According to the first large population-based study showing a link between migraine and overall mortality as well as specific mortality, people who suffer from migraines with aura—the temporary visual or sensory disturbances before or during a migraine headache—are at a higher risk of dying from heart disease or stroke. Just published on bmj.com, the findings support increasing evidence that migraine, particularly with aura, is associated with death from heart disease. The authors, led by Larus Gudmundsson from the University of Iceland, assessed the impact of mid-life migraine episodes in 18,725 men and women born between 1907 and 1935 who took part in the Reykjavik Study (set up in 1967 by the Icelandic Heart Association to study heart disease in Iceland). In total the research team explored over 470,000 person-years of data with a follow-up of 26 years and used questionnaires to assess migraine with and without aura. The results concluded that men and women who suffered from migraine with aura were at an increased risk of dying from all causes, as well as heart disease and stroke, while those with migraine without aura were not at increased risk. Furthermore, the study says that women who experience migraine with aura are also at a higher risk of dying from causes other than cardiovascular disease or cancer. "However, it remains to be seen which diseases drive the risk increase seen for women with migraine," say the researchers. A second paper, also published on bmj.com, finds that female sufferers of migraines with aura are also at a higher risk of hemorrhagic stroke where bleeding occurs in the brain (these account for around 20 percent of all strokes). However, lead author, Dr Tobias Kurth, Director of Research at INSERM, says that further research is required to confirm these findings.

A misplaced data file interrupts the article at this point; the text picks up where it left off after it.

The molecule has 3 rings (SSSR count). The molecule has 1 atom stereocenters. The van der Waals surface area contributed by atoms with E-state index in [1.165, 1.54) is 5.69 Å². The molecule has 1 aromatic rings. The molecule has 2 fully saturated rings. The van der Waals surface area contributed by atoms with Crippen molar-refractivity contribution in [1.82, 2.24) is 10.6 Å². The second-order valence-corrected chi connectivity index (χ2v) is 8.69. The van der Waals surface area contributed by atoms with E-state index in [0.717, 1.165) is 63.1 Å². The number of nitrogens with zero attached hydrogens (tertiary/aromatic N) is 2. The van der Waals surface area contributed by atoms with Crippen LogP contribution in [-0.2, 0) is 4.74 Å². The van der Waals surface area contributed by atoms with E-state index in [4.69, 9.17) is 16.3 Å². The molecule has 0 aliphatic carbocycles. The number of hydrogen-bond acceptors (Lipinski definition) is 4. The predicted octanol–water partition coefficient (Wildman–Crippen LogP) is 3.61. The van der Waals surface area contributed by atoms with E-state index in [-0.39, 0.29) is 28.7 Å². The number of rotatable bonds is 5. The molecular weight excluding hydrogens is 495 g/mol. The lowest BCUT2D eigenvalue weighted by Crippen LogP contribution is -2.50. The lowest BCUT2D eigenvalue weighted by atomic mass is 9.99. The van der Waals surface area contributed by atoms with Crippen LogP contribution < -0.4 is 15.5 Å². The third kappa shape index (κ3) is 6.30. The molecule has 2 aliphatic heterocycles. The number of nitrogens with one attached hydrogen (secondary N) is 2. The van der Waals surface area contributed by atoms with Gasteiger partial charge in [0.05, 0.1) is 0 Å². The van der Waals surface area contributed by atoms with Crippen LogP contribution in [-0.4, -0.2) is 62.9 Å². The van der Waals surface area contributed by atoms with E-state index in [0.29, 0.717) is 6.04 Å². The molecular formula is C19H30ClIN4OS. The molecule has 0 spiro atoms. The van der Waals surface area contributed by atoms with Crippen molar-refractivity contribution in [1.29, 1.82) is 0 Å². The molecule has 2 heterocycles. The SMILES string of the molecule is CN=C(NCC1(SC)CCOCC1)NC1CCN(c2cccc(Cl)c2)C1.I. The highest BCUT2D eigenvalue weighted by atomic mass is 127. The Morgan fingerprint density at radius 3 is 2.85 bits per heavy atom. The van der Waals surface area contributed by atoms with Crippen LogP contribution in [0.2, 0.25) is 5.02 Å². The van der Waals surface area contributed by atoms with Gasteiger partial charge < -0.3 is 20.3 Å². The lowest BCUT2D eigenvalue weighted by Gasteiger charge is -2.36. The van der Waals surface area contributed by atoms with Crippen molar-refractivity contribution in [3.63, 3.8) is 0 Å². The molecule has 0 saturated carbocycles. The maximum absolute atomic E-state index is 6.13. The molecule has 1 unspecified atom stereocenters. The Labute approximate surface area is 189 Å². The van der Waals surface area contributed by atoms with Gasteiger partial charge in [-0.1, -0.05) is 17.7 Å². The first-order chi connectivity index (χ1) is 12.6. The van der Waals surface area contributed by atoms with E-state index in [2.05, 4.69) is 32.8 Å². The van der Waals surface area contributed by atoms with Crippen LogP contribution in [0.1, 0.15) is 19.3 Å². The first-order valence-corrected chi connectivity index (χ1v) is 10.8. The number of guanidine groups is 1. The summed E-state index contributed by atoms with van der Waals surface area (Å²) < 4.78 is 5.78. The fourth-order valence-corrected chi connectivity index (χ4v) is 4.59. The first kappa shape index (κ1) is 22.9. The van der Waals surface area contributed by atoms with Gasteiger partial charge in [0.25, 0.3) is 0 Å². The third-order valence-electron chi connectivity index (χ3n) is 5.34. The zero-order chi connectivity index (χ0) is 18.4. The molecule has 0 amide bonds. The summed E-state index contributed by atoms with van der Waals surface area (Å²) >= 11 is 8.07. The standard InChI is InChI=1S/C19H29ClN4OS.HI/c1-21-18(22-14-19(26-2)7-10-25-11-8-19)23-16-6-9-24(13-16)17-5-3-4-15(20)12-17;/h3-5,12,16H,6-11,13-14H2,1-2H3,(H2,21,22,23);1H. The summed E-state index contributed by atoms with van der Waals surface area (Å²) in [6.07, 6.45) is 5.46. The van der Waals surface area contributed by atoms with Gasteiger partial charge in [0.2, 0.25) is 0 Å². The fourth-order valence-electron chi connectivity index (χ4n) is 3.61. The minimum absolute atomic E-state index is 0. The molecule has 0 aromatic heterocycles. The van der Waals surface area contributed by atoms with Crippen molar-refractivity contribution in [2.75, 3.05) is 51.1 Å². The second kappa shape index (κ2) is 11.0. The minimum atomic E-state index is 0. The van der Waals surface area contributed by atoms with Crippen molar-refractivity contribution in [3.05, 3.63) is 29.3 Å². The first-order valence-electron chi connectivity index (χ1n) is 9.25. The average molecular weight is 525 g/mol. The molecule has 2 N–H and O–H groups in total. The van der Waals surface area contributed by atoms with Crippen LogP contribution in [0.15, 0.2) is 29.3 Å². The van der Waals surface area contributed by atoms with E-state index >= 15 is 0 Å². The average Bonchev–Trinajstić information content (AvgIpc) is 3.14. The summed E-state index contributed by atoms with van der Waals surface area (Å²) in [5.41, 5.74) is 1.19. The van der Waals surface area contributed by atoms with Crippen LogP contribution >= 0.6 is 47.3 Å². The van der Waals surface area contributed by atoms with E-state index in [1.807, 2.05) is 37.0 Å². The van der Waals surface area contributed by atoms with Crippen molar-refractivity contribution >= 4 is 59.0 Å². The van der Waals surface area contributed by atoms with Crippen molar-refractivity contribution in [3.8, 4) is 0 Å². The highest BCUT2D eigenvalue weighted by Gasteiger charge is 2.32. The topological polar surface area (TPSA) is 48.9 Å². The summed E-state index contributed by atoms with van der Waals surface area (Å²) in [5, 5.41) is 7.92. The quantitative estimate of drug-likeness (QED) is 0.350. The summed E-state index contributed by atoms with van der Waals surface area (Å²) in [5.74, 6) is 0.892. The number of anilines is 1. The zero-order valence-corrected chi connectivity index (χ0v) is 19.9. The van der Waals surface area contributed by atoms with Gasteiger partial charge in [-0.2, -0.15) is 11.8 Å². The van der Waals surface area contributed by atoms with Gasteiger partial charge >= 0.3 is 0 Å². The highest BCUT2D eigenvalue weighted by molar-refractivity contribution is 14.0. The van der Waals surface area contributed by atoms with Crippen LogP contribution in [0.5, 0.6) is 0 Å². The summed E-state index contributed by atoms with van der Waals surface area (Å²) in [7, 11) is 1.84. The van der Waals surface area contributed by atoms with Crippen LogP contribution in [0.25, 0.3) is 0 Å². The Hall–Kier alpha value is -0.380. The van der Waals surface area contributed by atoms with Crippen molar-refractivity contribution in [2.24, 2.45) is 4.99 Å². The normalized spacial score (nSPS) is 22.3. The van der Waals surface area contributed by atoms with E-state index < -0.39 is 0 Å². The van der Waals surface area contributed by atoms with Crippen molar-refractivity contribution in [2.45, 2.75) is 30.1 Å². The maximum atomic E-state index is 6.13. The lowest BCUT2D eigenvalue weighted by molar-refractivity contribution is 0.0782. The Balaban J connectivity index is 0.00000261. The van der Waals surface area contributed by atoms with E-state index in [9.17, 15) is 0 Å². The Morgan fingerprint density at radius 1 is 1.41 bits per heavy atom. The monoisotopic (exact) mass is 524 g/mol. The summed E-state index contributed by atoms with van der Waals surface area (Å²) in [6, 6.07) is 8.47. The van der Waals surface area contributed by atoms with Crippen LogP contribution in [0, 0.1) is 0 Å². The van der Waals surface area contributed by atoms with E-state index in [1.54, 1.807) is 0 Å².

The news isn’t all grim—lead authors of both studies conclude that the individual risks faced by migraine sufferers are low. While there is concern that the study information could cause unwarranted anxiety among migraine sufferers, it also gives them the opportunity to modify their lifestyle and increase efforts to reduce heart disease and other chronic illnesses by focusing on traditional risk factors such as high blood pressure, smoking and high cholesterol, regardless of migraine status. The researchers also call for more study on the association between migraine and death from cardiovascular disease and all other causes. "Studies are needed to determine if reducing the frequency of attacks with migraine preventive treatment might reduce the risk of cardiovascular disease," they add.